Locally-owned marijuana dispensary using social equity money to fund public artwork – WZZM13.com
They’ll now design different pieces on multiple locations along the West Wealthy Street corridor.
GRAND RAPIDS, Mich. — Before weed was legal in Michigan, Casey Kornoelje was convicted for possession and cultivation of cannabis.
“And ironically, here we are possessing and cultivating cannabis some 20 years later,” says Kornoelje, owner of Pharmhouse Wellness.
That conviction made his shop eligible for social equity benefits. The program aims to make amends to people previously convicted of marijuana-related crimes.
“For us, we receive discounts on our annual regulatory fees paid to the city and the state,” explains Kornoelje.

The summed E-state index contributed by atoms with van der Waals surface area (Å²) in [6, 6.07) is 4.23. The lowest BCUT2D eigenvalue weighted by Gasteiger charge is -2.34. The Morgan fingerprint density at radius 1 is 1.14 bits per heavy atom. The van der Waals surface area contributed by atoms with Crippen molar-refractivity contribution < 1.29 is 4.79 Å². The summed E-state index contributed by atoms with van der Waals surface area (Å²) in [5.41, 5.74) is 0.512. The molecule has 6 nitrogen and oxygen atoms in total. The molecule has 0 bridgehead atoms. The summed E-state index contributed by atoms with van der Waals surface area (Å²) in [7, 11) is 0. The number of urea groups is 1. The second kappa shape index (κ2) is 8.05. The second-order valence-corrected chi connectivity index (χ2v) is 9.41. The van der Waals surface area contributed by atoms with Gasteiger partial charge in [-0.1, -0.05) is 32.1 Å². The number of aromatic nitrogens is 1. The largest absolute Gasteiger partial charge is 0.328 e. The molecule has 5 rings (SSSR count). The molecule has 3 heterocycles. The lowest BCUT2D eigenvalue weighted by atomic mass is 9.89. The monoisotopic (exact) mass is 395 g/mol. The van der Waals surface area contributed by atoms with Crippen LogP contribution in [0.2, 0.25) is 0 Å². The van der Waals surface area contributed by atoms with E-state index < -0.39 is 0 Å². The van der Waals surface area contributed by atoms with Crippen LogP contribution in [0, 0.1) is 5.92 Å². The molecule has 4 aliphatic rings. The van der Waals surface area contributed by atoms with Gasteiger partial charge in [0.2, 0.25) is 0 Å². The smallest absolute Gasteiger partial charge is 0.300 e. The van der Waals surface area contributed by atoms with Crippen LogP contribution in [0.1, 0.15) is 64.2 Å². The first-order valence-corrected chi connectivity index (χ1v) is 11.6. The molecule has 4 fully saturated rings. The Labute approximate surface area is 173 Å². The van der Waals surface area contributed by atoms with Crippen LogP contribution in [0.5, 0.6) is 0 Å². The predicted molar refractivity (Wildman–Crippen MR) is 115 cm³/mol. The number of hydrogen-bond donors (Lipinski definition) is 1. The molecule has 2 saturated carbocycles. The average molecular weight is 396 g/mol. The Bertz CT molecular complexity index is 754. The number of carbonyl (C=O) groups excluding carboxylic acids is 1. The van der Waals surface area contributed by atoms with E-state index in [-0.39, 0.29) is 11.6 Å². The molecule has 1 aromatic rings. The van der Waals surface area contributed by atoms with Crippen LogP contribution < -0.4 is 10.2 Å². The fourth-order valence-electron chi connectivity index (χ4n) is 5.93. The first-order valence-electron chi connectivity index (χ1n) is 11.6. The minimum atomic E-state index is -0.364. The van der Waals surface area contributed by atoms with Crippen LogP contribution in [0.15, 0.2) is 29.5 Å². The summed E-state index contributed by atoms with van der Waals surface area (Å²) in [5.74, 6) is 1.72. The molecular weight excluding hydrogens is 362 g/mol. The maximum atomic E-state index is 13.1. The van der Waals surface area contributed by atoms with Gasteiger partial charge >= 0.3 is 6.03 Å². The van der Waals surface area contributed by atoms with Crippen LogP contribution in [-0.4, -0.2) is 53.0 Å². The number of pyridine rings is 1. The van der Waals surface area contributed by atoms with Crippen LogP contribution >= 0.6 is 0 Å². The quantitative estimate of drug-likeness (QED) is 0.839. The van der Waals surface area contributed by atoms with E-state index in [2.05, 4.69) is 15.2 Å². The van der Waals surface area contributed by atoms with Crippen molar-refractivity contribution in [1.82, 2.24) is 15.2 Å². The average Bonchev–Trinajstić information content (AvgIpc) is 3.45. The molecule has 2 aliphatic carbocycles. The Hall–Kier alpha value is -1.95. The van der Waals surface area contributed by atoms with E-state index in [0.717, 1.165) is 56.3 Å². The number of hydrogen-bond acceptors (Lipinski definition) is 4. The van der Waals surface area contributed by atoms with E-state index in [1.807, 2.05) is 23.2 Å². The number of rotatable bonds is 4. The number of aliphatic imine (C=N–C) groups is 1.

So to help improve the community, Kornoelje decided to put that extra money towards an art project, covering empty spaces Wealthy Street with eye-catching artwork.
“These are spaces that you drive by every day that are, I don’t want to say untouched, but unimproved,” says Kornoelje. “And we recognize and acknowledge that we’d like to see more vibrancy and color in the neighborhood.”
Kornoelje narrowed down numerous applications from local artists to seven in total. They’ll now design different pieces on multiple locations along the West Wealthy Street corridor, including a huge